Curly Putman, one of country music's most influential and celebrated songwriters, has died at the age of 85.
The Alabama native first found success as a songwriter in 1965 with "Green, Green Grass of Home." The hit was first recorded by Johnny Darrell and made famous by Porter Wagoner. It was later released by Bobby Bare, Tom Jones, Merle Haggard and many others.
In 1967, Putman penned Dolly Parton's "Dumb Blonde" and David Houston and Tammy Wynette's No. 1 hit, "My Elusive Dreams." The following year, he co-wrote Wynette's signature track "D-I-V-O-R-C-E."
Paul and Linda McCartney stayed with Putnam on his Tennessee farm in 1974. The visit inspired McCartney to write Wings' hit song, "Junior's Farm."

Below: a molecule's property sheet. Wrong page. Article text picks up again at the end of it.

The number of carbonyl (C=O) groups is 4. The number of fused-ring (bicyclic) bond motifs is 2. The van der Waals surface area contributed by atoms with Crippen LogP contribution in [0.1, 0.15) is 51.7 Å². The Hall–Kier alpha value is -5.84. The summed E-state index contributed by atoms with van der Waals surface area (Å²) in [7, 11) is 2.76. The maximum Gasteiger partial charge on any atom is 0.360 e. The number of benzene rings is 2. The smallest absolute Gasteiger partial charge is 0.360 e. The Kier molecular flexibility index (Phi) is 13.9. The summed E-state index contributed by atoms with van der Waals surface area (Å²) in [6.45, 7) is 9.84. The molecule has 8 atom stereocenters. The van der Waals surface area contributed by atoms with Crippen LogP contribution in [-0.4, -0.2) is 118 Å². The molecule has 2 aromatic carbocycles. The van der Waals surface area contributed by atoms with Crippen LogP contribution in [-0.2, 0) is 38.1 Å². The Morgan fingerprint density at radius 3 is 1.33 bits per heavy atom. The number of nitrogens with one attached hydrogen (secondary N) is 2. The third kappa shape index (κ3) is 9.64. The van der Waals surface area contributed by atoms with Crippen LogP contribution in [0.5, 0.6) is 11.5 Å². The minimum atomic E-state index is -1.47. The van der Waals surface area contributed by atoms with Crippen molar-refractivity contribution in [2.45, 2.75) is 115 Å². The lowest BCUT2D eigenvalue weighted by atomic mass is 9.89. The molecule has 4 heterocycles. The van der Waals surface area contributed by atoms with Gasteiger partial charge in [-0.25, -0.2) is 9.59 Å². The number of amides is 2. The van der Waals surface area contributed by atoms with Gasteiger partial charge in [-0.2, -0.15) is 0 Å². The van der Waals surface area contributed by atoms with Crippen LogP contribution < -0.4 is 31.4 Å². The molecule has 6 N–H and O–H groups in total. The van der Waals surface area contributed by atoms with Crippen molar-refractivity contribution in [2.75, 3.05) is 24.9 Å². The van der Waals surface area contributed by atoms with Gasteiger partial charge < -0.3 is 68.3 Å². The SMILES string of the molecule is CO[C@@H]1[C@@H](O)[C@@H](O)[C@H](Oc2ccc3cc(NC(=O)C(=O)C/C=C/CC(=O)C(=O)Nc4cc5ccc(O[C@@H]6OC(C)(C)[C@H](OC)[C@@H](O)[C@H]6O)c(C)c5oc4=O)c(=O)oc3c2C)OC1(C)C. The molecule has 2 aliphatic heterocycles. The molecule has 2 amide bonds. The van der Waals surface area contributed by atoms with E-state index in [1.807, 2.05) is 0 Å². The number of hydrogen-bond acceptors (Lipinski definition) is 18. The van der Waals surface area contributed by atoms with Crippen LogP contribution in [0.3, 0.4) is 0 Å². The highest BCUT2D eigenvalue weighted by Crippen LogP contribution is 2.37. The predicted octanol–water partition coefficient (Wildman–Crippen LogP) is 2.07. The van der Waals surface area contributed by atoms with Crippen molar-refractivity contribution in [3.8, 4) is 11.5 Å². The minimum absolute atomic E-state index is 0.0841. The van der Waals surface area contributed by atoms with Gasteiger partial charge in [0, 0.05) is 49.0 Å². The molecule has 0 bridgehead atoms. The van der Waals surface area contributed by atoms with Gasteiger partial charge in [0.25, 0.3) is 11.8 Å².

After years of continued success, Putnam's fame hit new heights with the release of "He Stopped Loving Her Today" in 1980. Co-written with Bobby Braddock and recorded in Nashville's Studio B, the track became known as one of the greatest country songs ever written. It won numerous Song of the Year awards, and cemented Putnam as an all-star songwriter.
Over the years, Putnam was inducted into the Nashville Songwriters Hall of Fame and the Alabama Music Hall of Fame. He also earned over 25 songwriting awards from BMI throughout his career.
Putman is survived by his wife Bernice, his son Troy, daughter-in-law Beth, along with his two grandsons and granddaughter.